How do sneaker bots work?
Because sneaker bots are just software programs following instructions, they work in many ways.
On the simpler end, there are automated bots that scrape inventory information from a web page. For example, this YouTuber shows how he pulls inventory information from the page URL. This bot could then be used to notify the bot operator when there’s a re-stock of sneakers.
On the more complex end, there are sneaker bots that inject pre-recorded mouse and click behavior from human users to fool sophisticated bot mitigation software.
In one instance, a bot operator knew what signs the bot mitigation software looked for and spent hundreds of hours recording thousands of “human” interactions on the sneaker website. As the company’s VP of web security said, “We have not seen that level of investment and time and energy and building for exploits or bypasses in other markets.”
Bot operators also go to great lengths to cover their tracks. The more sophisticated reseller bots will use proxies and VPNs to mask their IP addresses, for example. This makes it appear the bots are coming from unconnected, individual residential addresses instead of one coordinated address.
Sneaker bots go by many names. AIO bot, KodaiAIO, NikeShoeBot, and GaneshBot are just a few. Some are custom-made to target certain retailers, like Foot Locker, Nike, or Adidas.
The best way to group sneaker bots is based on their functions.
Some bots have just one. Some have several. Here’s the most common types of sneaker bots and how they work.
Like we saw above, scraping sneaker bots work by monitoring web pages to facilitate online purchases. These bots could scrape pricing info, inventory stock, and similar information.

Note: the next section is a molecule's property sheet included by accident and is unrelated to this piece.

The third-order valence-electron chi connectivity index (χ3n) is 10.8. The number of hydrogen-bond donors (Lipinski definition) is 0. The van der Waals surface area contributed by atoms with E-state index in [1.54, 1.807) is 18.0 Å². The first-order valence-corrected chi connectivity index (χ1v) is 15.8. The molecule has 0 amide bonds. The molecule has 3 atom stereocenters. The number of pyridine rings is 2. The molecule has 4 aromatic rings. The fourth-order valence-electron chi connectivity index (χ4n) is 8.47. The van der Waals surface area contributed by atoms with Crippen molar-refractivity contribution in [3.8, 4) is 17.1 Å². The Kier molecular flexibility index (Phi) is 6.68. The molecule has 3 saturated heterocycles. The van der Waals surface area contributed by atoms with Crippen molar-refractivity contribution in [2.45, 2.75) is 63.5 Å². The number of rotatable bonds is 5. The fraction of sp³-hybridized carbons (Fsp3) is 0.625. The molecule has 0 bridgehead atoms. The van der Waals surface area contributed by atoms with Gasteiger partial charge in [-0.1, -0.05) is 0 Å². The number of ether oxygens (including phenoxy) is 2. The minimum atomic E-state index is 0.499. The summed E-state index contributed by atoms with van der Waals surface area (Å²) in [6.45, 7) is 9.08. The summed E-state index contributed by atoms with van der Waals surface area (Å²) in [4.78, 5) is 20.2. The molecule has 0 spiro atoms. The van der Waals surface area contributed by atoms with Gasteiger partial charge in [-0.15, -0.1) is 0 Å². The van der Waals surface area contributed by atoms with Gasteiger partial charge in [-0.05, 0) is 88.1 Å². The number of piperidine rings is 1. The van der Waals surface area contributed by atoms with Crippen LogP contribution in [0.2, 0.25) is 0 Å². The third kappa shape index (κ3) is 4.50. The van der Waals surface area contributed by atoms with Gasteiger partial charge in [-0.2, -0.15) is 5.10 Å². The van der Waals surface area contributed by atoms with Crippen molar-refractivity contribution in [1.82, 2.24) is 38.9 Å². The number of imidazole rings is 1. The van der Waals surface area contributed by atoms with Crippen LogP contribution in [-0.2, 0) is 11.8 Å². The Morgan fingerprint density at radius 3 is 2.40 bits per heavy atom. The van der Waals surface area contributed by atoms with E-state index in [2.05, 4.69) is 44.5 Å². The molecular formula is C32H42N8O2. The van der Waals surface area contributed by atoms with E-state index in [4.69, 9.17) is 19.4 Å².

Here we can see the unfairness of sneaker bots.
Imagine a sneakerhead wanting to compete with this bot. The sneakerhead would need to sit at her computer, manually refresh the browser, and stare at her screen 24/7 until the re-stock happens.
She could only keep this up for a few hours. And what if the re-stock happens when she’s having lunch or using the bathroom?
Scraper bots don’t eat. They don’t take breaks. And they don’t tire out.
Humans have no chance to compete with them.
Footprinting is like scraping, but involves the bot probing and scanning the website. For example, a footprinting bot could search for live web URLs that haven’t yet been made public.
Footprinting bots were the culprits behind the cancelled Strangelove Skateboards x Nike SB Dunk Low collaboration. Strangelove wrote that “the raging botbarians at the gate broke in the back door and created a monumental mess for us this evening… We regret to inform everyone that tomorrow’s launch has been cancelled and we will not be selling them on the site.”
The footprinting sneaker bots clearly accessed the products a day before the release even happened.
Account creation bots
For bot operators to finalize purchases, they need an account with the retail site. They can generate a list of free emails and then use an account creation bot to create hundreds or thousands of accounts in bulk.
Account takeover bots
Instead of creating new accounts from scratch, bad actors sometimes use bots to access other shopper’s accounts.